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December 20, 2016

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Apple appeals landmark EU tax decision

APPLE yesterday launched a legal challenge against a landmark EU decision that the tech giant pay billions in back-taxes to Ireland, claiming the EU has ignored the law.

The European Commission, the EU executive arm, in August ordered iPhone maker Apple to reimburse a record 13 billion euros (US$14 billion) in unpaid taxes in Ireland.

The European Union, led by its competition chief Margrethe Vestager, accused Ireland of handing Apple a secret tax deal that allowed the iPhone maker to enjoy almost zero tax on all its sales worldwide for more than a decade.

The deal breached the EU’s state aid rules, argued Vestager, a former Danish finance minister, who has made clamping down on tax deals a priority.

“It’s been clear since the start of this case there was a pre-determined outcome,” a spokeswoman for Apple said, confirming the appeal.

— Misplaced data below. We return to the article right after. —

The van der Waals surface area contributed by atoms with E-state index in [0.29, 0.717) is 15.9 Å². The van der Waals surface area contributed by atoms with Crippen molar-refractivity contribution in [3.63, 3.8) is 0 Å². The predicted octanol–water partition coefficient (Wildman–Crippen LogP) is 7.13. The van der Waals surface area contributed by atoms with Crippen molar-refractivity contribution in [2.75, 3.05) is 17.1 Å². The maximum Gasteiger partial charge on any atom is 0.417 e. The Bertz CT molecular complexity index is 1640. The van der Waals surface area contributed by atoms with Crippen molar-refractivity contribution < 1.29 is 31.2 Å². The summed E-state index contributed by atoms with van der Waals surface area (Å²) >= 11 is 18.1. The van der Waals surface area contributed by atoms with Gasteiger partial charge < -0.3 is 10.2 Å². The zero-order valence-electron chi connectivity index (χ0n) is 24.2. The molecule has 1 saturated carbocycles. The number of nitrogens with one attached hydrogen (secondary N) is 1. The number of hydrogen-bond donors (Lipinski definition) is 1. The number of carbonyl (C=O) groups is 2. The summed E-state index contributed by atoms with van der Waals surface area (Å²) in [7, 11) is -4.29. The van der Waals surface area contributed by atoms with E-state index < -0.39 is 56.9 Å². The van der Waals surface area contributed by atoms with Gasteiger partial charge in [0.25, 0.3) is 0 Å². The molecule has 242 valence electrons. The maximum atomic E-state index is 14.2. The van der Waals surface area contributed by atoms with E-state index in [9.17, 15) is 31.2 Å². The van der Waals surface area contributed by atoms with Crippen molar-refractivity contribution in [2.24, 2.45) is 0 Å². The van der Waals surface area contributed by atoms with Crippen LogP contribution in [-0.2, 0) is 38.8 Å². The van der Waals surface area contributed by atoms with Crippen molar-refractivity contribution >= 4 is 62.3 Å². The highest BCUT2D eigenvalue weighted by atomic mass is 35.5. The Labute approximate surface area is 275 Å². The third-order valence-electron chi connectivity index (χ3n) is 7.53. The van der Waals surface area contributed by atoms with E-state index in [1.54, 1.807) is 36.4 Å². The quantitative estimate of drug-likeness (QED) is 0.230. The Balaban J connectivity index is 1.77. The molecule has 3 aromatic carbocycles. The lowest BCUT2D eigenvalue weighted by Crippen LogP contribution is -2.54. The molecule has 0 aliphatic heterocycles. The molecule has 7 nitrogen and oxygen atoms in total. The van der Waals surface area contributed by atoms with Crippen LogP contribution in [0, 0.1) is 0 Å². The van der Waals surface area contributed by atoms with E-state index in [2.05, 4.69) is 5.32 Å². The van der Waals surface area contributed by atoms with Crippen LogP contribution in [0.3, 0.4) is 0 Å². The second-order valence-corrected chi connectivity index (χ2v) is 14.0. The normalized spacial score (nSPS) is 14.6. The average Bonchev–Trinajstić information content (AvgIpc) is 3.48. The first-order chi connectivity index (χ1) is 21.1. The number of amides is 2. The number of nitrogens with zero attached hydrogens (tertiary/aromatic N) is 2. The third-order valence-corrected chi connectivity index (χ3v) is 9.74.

“The commission took unilateral action and retroactively changed the rules, disregarding decades of Irish tax law, US tax law, as well as global consensus on tax policy, that everyone has relied on,” the spokeswoman added.

The appeal, lodged at an EU court in Luxembourg, came after the bloc’s antitrust teams released its full 130-page argumentation in the case.

“The commission will defend its decision in court,” the commission said in a statement.

The Irish government accused Brussels of a major breach of national sovereignty.



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